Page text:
Lawrence Livermore National Laboratory (LLNL) researchers have used multimaterial, 3-D printing to create tailored gradient refractive index glass optics that could make for better military specialized eyewear and virtual reality goggles.
The new technique could achieve a variety of conventional and unconventional optical functions in a flat glass component (with no surface curvature), offering new optical design versatility in environmentally stable glass materials.
The team was able to tailor the gradient in the material compositions by actively controlling the ratio of two different glass-forming pastes or “inks” blended together inline using the direct ink writing (DIW) method of 3-D printing. After the composition-varying optical preform is built using DIW, it is then densified to glass and can be finished using conventional optical polishing.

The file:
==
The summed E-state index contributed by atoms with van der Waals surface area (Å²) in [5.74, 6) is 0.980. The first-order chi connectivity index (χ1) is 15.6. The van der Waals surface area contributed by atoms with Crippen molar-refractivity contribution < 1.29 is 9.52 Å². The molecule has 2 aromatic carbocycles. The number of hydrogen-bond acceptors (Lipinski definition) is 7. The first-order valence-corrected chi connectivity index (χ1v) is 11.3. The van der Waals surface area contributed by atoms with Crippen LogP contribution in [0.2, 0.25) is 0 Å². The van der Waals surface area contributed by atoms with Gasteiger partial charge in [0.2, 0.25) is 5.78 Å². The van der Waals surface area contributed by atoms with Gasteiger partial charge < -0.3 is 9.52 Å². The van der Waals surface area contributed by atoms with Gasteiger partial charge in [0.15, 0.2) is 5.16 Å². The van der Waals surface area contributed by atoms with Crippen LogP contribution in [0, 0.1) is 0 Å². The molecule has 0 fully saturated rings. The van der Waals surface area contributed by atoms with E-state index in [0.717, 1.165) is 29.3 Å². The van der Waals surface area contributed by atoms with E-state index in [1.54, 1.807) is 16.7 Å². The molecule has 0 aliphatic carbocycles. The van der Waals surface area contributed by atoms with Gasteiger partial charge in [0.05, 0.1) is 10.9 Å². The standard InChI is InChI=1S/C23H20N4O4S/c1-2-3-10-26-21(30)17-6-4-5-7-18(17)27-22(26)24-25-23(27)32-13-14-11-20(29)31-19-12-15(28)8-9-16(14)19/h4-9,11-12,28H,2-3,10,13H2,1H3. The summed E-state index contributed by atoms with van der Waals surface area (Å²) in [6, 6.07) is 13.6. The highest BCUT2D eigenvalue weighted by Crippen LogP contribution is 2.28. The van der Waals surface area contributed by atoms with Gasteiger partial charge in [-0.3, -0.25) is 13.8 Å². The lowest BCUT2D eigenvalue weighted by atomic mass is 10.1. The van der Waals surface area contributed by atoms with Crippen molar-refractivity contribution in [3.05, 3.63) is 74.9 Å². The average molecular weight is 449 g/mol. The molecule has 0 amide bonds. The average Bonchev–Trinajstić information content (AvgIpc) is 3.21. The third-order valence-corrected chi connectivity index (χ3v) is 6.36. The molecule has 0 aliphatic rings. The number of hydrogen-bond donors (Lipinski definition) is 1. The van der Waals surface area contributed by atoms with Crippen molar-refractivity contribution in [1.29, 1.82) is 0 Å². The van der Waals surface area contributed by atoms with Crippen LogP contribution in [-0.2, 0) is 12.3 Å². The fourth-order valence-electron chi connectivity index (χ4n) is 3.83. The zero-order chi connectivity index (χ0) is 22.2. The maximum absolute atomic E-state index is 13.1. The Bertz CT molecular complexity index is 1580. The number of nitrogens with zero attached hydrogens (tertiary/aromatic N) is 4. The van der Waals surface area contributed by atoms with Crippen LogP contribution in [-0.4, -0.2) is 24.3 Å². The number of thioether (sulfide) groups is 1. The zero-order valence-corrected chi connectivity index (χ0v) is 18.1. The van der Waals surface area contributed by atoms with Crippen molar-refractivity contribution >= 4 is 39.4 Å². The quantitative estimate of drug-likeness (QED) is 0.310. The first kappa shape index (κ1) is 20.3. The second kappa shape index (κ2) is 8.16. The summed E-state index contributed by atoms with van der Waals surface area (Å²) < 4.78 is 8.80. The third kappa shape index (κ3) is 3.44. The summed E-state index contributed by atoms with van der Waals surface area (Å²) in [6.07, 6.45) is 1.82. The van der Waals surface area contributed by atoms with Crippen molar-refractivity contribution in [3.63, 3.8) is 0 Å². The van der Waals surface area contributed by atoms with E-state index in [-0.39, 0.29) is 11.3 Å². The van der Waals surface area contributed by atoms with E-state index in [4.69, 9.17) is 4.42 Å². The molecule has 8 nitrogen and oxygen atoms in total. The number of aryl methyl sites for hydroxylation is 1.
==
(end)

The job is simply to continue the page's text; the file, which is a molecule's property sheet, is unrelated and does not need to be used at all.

“The change in material composition leads to a change in refractive index once we convert it to glass,” said LLNL scientist Rebecca Dylla-Spears, lead author of a paper appearing today in Science Advances.
The project started in 2016 when the team began looking at ways that additive manufacturing could be used to advance optics and optical systems. Because additive manufacturing offers the ability to control both structure and composition, it provided a new path to manufacturing of gradient refractive index glass lenses.